The Spurs, Clippers and where to shoot from
I’m not a huge fan of advanced statistics. I appreciate their value in basketball conversations and know that they have their place, I just haven’t quite figured out my spot in the revolution. Part of it is that I don’t understand many of them and another is that I haven’t figured out how to apply many of the ones I do know. However, one of my favorite aspects of the plethora of basketball data we have at our disposal currently is the shot location information.
Shot locations help tell both micro and macro stories. You can see where a team likes to get shots over a single game or a full season. Coupled with other data, you can see that maybe the reason the Bobcats were so bad is because they took the most shots in the league per game from 16-23 feet, often thought of as the least efficient shot in basketball. It could also be because they played Byron Mullens 22 minutes per game, but I digress.
While many advanced statistics tell you a “what,” shot locations can often give you a “why.”
A lot of times, when you ask Gregg Popovich about playing another team, whether it’s stopping a particular scorer or avoiding a certain shot blocker, he gives the same type of response. Usually, it’s something along the lines of it doesn’t matter as long as we’re able to do what we want to do. To Pop and the Spurs, the game isn’t about making adjustments for every team and countering each little thing a team does, it’s about imposing your will on the game and accomplishing the things you need to do to win. Think less about what the other team is trying to do and more about what you need to do to execute your gameplan. Yes, the other team is trying to prevent you from doing your thing, that’s why you have to be especially sharp.
All of this is why shot locations have become something that I enjoy to look at. They tell the story of how a team was able to control a game and manipulate what the other team wanted to do. Chances are, if the Spurs are able to get the shots they normally take, they’re going to be in good shape. Likewise if they’re able to concede the shots that they want to give up and prevent the opponents from getting their normal looks.
Heading into the Spurs’ second round series against the Los Angeles Clippers, we see some interesting numbers that paint a picture of two very different teams. The Spurs created the most efficient offense in the league during the regular season by getting a number of shots at the rim and open 3-pointers. The Clippers, on the other hand, had the fourth most efficient offense by doing this a far different way.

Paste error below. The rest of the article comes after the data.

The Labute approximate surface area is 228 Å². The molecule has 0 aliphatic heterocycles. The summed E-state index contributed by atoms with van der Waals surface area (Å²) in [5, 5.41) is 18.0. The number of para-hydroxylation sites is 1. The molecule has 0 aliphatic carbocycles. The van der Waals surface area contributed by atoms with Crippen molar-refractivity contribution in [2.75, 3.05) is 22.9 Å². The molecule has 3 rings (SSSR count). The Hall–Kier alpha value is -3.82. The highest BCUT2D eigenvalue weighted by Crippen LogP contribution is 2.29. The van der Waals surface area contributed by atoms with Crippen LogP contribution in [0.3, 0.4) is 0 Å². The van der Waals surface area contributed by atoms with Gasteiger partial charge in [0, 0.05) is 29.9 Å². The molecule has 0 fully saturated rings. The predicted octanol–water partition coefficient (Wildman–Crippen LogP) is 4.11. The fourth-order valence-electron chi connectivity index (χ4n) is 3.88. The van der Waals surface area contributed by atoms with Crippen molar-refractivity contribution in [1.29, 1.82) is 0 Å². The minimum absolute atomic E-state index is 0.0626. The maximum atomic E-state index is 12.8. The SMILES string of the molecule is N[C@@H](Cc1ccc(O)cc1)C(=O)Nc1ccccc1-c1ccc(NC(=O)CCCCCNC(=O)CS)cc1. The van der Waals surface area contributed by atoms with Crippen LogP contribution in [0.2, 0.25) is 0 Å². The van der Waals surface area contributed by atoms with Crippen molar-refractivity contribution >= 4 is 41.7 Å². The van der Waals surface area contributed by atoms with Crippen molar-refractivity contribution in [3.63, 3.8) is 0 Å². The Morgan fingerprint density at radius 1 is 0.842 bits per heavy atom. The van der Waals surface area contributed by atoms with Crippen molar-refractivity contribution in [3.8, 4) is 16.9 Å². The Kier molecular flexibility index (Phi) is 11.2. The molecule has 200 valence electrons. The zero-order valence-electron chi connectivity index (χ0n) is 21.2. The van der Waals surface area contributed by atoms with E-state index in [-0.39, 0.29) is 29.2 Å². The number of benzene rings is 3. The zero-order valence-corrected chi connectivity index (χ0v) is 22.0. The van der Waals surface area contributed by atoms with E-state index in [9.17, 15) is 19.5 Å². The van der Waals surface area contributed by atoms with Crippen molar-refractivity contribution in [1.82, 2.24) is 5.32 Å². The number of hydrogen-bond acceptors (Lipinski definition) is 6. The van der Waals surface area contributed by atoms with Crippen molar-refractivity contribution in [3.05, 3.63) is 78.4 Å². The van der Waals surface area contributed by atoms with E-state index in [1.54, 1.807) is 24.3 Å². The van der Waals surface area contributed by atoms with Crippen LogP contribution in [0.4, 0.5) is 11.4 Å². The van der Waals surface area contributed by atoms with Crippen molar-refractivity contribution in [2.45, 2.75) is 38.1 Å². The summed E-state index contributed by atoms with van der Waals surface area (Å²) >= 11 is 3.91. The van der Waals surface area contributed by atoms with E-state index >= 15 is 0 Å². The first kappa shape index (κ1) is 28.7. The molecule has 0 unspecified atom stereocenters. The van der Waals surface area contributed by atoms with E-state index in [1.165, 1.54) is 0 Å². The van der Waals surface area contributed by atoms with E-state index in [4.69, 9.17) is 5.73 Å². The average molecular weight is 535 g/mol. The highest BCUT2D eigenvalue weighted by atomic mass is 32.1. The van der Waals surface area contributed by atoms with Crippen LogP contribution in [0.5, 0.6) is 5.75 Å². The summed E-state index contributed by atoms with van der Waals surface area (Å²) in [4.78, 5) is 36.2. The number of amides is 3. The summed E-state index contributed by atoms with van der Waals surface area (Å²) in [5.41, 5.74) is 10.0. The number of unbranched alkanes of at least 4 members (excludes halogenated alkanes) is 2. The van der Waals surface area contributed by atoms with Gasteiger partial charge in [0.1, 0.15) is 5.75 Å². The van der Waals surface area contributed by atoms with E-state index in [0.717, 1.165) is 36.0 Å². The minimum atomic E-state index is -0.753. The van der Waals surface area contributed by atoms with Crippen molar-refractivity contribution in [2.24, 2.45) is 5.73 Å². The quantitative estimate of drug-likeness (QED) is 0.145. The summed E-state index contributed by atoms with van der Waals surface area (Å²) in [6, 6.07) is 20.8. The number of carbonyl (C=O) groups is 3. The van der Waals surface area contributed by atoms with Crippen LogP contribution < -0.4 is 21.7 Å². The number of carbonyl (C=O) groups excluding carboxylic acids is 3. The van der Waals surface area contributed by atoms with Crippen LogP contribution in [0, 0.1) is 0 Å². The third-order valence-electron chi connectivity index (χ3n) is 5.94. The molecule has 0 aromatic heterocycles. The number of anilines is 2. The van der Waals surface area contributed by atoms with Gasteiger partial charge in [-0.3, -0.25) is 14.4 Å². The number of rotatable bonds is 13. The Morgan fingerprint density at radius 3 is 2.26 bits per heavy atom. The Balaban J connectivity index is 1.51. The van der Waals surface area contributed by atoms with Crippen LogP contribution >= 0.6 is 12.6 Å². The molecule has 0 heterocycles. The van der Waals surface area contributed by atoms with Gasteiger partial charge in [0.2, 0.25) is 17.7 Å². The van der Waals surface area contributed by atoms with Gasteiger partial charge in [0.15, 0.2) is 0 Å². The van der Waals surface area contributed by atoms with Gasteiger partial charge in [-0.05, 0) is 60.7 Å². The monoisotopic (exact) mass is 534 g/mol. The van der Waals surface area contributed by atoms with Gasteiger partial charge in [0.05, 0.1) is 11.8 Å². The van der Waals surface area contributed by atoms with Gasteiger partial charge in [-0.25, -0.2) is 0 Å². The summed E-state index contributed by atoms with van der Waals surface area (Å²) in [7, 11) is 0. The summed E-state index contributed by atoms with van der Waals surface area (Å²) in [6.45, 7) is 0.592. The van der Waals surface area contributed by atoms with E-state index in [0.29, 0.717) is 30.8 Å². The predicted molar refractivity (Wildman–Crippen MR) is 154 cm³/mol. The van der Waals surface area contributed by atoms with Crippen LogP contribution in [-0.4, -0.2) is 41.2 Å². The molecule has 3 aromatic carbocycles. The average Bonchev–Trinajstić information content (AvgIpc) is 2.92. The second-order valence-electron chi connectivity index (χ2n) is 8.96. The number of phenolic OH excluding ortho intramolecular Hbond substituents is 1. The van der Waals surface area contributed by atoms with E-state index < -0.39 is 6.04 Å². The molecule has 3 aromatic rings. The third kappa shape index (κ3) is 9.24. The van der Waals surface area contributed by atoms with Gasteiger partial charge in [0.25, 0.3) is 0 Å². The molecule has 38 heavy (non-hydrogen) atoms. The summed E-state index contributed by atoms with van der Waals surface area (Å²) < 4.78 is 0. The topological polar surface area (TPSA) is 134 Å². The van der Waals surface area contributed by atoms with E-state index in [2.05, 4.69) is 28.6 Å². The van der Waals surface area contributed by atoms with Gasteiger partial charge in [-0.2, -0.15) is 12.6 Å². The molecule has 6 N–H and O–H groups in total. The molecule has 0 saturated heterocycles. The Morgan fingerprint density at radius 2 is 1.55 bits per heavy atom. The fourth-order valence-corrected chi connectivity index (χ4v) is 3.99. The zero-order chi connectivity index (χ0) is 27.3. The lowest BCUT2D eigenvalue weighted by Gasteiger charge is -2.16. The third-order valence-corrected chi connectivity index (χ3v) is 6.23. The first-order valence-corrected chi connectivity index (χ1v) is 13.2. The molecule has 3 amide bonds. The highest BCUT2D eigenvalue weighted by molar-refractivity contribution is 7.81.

With names like Chris Paul, Blake Griffin, DeAndre Jordan and Kenyon Martin, you would expect the Clippers to have a large number of shots at the rim. Then you remember that Los Angeles won the battle for Caron Butler and his jab step-jab step-jab step-pump fake-18 footer-style offense. The Clippers took 22.5 shots per game at the rim, sixth fewest in the NBA. From nine feet and in, Los Angeles totals just 32.5 shots a game. Conversely, the Spurs take over 38 shots per game inside of nine feet.
Where it will be important to watch in this series is how often the Spurs are able to get shots at the rim. The Spurs take over 25 shots per game at the rim, but the Clippers allowed the third fewest shots around the basket in the league during the regular season. This is one of those if we have our way sorts of things.
Where you can expect both teams to be similar is from behind the 3-point line. The Clippers are very similar to the Spurs in how they value the 3-point shot, especially the corner 3. Los Angeles was fifth in the league in the regular season in 3-point attempts. The Spurs were seventh. Both teams like to suck the defenses in and kick out for open 3-pointers. Defensively, the Clippers give up a lot of 3s. They gave up the 8th most attempts per game from behind the arc. It’s not like they just handed the other team 3s, but they sure give up a lot of them.
The Spurs are more interested in running shooters off the 3-point line, forcing them into the middle ground where shots are less efficient. Keep an eye on how many 3-point attempts the Clippers get in this series. If they’re shooting 20+ per game, they’ll be getting their way. Less than 20 and the Spurs are doing a good job of keeping the Clipper offense off its spots.
There are a number of options we have to look at with shot locations. We can look at where a team gets its shots in crunch time situations (Note: Chris Paul teams are usually very good crunch time teams) and we see where individual players are getting their shots in games. Shot location statistics are an important tool in evaluating games and one of my favorite things to come out of the statistical revolution. With the Spurs they help tell the story of who was able to do the things they needed to do to win the game. You can just hope that they tell the story of a Spurs win four times over the next two weeks.
All shot location statistics courtesy of Hoopdata.com